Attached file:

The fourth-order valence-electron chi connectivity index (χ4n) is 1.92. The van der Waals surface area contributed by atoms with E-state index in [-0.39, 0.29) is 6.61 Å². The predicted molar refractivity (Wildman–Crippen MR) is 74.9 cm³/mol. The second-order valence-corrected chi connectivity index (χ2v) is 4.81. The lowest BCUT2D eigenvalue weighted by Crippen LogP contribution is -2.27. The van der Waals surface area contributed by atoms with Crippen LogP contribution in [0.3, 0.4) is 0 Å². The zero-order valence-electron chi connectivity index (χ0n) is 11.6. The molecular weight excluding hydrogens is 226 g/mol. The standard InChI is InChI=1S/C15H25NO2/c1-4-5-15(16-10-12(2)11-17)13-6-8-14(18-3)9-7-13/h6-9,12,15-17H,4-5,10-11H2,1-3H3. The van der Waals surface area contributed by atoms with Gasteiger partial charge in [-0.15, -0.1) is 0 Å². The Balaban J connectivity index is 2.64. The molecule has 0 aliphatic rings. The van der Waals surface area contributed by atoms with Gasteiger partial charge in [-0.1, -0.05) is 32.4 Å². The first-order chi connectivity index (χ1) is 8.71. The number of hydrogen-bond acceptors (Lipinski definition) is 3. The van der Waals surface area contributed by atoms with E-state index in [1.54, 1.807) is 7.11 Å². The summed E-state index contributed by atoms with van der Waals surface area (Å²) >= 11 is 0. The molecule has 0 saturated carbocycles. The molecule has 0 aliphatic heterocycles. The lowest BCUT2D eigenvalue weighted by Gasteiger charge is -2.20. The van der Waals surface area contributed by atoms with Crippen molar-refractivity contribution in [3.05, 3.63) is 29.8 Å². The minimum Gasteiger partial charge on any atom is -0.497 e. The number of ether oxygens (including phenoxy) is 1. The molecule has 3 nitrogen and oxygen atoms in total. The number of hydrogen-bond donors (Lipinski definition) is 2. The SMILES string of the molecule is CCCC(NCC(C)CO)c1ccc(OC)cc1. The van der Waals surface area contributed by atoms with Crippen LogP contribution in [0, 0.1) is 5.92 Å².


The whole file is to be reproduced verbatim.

The fourth-order valence-electron chi connectivity index (χ4n) is 1.92. The van der Waals surface area contributed by atoms with E-state index in [-0.39, 0.29) is 6.61 Å². The predicted molar refractivity (Wildman–Crippen MR) is 74.9 cm³/mol. The second-order valence-corrected chi connectivity index (χ2v) is 4.81. The lowest BCUT2D eigenvalue weighted by Crippen LogP contribution is -2.27. The van der Waals surface area contributed by atoms with Crippen LogP contribution in [0.3, 0.4) is 0 Å². The zero-order valence-electron chi connectivity index (χ0n) is 11.6. The molecular weight excluding hydrogens is 226 g/mol. The standard InChI is InChI=1S/C15H25NO2/c1-4-5-15(16-10-12(2)11-17)13-6-8-14(18-3)9-7-13/h6-9,12,15-17H,4-5,10-11H2,1-3H3. The van der Waals surface area contributed by atoms with Gasteiger partial charge in [-0.15, -0.1) is 0 Å². The Balaban J connectivity index is 2.64. The molecule has 0 aliphatic rings. The van der Waals surface area contributed by atoms with Gasteiger partial charge in [-0.1, -0.05) is 32.4 Å². The first-order chi connectivity index (χ1) is 8.71. The number of hydrogen-bond acceptors (Lipinski definition) is 3. The van der Waals surface area contributed by atoms with E-state index in [1.54, 1.807) is 7.11 Å². The summed E-state index contributed by atoms with van der Waals surface area (Å²) >= 11 is 0. The molecule has 0 saturated carbocycles. The molecule has 0 aliphatic heterocycles. The lowest BCUT2D eigenvalue weighted by Gasteiger charge is -2.20. The van der Waals surface area contributed by atoms with Crippen molar-refractivity contribution in [3.05, 3.63) is 29.8 Å². The minimum Gasteiger partial charge on any atom is -0.497 e. The number of ether oxygens (including phenoxy) is 1. The molecule has 3 nitrogen and oxygen atoms in total. The number of hydrogen-bond donors (Lipinski definition) is 2. The SMILES string of the molecule is CCCC(NCC(C)CO)c1ccc(OC)cc1. The van der Waals surface area contributed by atoms with Crippen LogP contribution in [0, 0.1) is 5.92 Å².